Dishwashers for Clinton

Monday, October 22, 2007

DONORS WHOSE addresses turn out to be tenements. Dishwashers and waiters who write $1,000 checks. Immigrants who ante up because they have been instructed to by powerful neighborhood associations, or, as one said, "They informed us to go, so I went." Others who say they never made the contributions listed in their names or who were not eligible to give because they are not legal residents of the United States. This is the disturbingly familiar picture of Hillary Rodham Clinton's presidential campaign presented last week in a report by the Los Angeles Times about questionable fundraising by the New York senator in New York City's Chinese community. Out of 150 donors examined, one-third "could not be found using property, telephone or business records," the Times reported. "Most have not registered to vote, according to public records."

This appears to be another instance in which a Clinton campaign's zeal for campaign cash overwhelms its judgment. After the fundraising scandals of President Bill Clinton's 1996 reelection campaign, the dangers of vacuuming cash from a politically inexperienced immigrant community should have been obvious. But Ms. Clinton's money machine seized on a new source of cash in Chinatown and environs. As the Times reported, a single Chinatown fundraiser in April brought in $380,000. By contrast, 2004 Democratic presidential nominee John F. Kerry raised $24,000 from Chinatown in the course of his entire campaign.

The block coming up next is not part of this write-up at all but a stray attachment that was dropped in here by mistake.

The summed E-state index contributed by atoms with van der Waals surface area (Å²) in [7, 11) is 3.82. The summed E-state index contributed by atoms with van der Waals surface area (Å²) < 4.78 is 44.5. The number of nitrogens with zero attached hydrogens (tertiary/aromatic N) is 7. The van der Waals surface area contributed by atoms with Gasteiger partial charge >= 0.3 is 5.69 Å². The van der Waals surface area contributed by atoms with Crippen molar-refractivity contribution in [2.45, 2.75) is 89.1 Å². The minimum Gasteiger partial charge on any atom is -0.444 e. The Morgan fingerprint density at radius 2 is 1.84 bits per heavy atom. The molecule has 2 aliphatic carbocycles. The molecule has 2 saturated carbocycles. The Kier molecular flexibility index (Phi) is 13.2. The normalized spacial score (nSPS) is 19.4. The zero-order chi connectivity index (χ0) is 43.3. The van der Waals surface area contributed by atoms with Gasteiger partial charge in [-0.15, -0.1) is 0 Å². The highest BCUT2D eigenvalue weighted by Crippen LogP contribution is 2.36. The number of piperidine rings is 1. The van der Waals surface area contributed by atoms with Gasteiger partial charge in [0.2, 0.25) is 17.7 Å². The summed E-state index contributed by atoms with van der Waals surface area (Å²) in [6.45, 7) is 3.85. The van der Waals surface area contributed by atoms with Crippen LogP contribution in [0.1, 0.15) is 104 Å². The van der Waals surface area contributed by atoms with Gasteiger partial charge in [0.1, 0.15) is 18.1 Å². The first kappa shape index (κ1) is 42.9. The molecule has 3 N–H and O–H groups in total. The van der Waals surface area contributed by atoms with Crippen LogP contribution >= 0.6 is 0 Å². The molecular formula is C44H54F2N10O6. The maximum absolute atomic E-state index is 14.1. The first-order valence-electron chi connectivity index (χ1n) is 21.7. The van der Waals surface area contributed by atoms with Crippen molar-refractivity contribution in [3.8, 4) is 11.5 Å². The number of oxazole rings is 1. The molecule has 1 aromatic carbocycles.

As with the warnings it dismissed about the mega-bundles being brought in by fundraiser Norman Hsu, the Clinton campaign saw the red flags here. After the April fundraiser, when some of the donors' stated occupations seemed out of line with the amounts they were giving, the Clinton campaign wrote to contributors asking them to confirm that the money was their own. In the case of seven $1,000 contributions, donors did not respond and their checks were returned, according to the campaign. The campaign says that the others, including one who told the Times that he did not give the money, reaffirmed the legitimacy of their contributions.

It's certainly true, as campaign spokesman Howard Wolfson says, that "Asian-Americans in Chinatown and Flushing have the same right to contribute as every other American." The campaign argues that it did what it could to ensure that contributions were legal. The alternative, the campaign says, would be to prevent those with foreign-sounding names from participating in the political process. But there's another alternative: to strengthen a vetting process that seems geared more toward justifying the acceptance of checks than toward uncovering problems.

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